Meet Faversham-based children’s book illustrator Priscilla Lamont
PUBLISHED: 13:00 28 March 2017 | UPDATED: 13:00 28 March 2017
Manu Palomeque 07977074797
A combination of the frivolous and the serious defines the work of Faversham-based children’s books illustrator Priscilla Lamont
Priscilla Lamont’s studio at Creek Creative in Faversham has a garden gate instead of a door so that the light can flood in from the top.
With friends and studios on all sides, the children’s books illustrator has been there for about six years, ever since the Art & Design community hub first opened.
Priscilla studied graphic design and illustration at Canterbury College of Art and Design (now the University for the Creative Arts and linked with Medway and Farnham), after having taken a Foundation year at Birmingham College of Art.
“Once I decided to go freelance as an illustrator in the mid 1970s, I did a variety of work for magazines and publishers,” she says. “I also did paste-up work, which was good money until computers arrived on the scene and scalpels and cow gum were a thing of the past.”
Her first picture book was The Troublesome Pig, published soon after her son’s first birthday. It was a retelling of an old nursery tale and Priscilla was thrilled to have it shortlisted for the Kurt Maschler award. She has also illustrated stories by Michael Rosen, Adrian Mitchell, Harry Secombe, Hilary MacKay and Julia Jarman: more than 40 books in total.
“Julia and I recently produced a free download of our book Will there be Polar Bears, which has been enjoyed well over 5,000 times on iTunes,” she says.
Priscilla was also involved in producing illustrations for nine books for the Cambridge University Press reading scheme in the 1990s as well as work for American publishers, which include Secrets of the Garden and Secrets of the Seasons.
Published work, she believes, is more of a yardstick than exhibitions, but she has exhibited her work in Woodbridge, Suffolk, at the Chris Beetles Gallery in London and since moving back to Kent, at the Horsebridge in Whitstable, as well as at her studio.
Priscilla chose children’s book illustration as these books “can be funny and inventive and as subversive as any form of literature.” Also, she felt she did not have the right kind of imagination or mindset for fine art.
I ask what she feels are the specific talents required for illustration and she tells me: “They include an ability to communicate your ideas through drawing and to be able to visualise a variety of characters and scenarios. Unless you are very lucky, you will need to work to commission and deadlines, and be flexible and able to accept changes to your work. I’ve mainly worked in children’s book publishing, but I’d say those would be pretty necessary talents across other illustration fields too.”
Priscilla works in pen or pencil and watercolour, although nowadays she also uses a computer for help in developing rough drawings on screen. However, she admits: “I’ve never found it entirely satisfactory, I prefer pencil or pen and paper, which I can scan if necessary.”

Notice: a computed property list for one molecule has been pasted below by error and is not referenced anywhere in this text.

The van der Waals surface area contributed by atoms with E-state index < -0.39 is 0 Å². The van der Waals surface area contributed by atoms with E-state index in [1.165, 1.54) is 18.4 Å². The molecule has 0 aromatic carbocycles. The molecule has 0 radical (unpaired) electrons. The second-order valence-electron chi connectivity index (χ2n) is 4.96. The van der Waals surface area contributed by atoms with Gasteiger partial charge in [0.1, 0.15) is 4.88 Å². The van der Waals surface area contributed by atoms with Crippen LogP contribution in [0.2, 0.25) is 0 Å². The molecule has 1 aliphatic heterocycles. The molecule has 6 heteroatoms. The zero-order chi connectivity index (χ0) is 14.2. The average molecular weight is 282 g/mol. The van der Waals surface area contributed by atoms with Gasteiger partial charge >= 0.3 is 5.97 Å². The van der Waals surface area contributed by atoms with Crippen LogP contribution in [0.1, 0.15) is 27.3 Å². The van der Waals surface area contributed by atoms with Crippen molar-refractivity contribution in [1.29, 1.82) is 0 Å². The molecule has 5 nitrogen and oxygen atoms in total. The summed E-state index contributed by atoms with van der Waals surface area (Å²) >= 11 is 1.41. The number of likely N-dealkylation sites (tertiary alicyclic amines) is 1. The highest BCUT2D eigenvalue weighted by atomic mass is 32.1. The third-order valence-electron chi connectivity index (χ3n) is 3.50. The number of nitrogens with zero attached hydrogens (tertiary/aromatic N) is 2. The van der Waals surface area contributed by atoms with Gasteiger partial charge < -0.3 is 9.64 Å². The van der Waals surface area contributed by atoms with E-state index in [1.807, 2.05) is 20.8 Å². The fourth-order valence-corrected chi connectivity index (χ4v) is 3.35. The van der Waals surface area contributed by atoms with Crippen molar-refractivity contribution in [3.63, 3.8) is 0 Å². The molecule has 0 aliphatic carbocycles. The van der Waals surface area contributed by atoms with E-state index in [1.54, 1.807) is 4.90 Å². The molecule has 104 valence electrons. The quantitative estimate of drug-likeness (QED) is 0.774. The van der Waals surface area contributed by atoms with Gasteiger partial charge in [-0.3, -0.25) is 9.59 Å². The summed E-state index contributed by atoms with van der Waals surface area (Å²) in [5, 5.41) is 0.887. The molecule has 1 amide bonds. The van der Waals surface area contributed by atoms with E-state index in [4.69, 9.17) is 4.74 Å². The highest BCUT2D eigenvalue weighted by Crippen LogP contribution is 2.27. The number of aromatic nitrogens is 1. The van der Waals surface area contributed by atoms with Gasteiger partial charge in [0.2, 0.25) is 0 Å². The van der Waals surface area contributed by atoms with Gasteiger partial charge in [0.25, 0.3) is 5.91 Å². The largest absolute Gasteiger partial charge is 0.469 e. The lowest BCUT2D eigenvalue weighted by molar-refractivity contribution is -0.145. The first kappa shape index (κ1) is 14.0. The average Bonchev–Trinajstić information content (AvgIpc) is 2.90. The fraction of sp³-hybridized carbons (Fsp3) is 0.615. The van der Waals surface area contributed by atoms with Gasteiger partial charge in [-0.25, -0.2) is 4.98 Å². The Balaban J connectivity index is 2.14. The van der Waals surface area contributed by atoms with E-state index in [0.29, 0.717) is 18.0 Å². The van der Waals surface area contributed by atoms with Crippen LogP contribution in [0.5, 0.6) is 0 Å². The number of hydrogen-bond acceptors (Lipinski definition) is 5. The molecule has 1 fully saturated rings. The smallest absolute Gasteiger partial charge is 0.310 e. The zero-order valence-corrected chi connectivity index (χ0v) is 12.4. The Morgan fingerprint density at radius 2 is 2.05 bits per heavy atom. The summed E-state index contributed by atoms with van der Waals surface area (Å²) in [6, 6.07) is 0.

Priscilla works mostly on commission and prepares herself for new projects by jotting down ideas, working up rough drawings. However, on a large project such as the Children’s Bible Stories, which needed almost 200 separate illustrations, she reveals: “I had to make myself a pretty strict schedule in order to meet the required deadlines.”
While a book may take three to six months to complete, greetings cards may be illustrated in a day. For books her preferred size of paper is A3 or less, but the shape may vary.
The most exciting work Priscilla has created was two friezes designed for a child’s bedroom, a project that sadly never got produced. However, she still has the artwork and sells prints from time to time: these are the delightful Animal Olympics and Nurseryland.
Janet Ahlberg, Maurice Sendak, Quentin Blake, Posy Simmonds and Babette Cole are a few of Priscilla’s artistic heroes. She was just off to see the Paul Nash exhibition at Tate Britain when we met, taking advantage of Kent’s proximity to London and its art galleries and museums.
She adds: “Kent is a nice place to live, as the landscape is glorious.” An enthusiastic walker, she has completed the Saxon Shore Way.
Art is “absolutely” important and in particular are the illustrations in a children’s book. “These are the first pictures a child will consciously consider. They have the potential to help that child make sense of the world.
“They might be wildly imaginative or just delightful, the educational element may be there, but the reader is just enjoying the story, the jokes, the pictures and getting the point too.
“That’s the idea anyway!”
Get in touch
See Priscilla’s work at the gallery and shop in Creek Creative Studios, 1 Abbey Road, Faversham ME13 7BE, 01795 535515 (closed on Mondays). There are books, artwork and greetings cards for sale, www.priscillalamont.com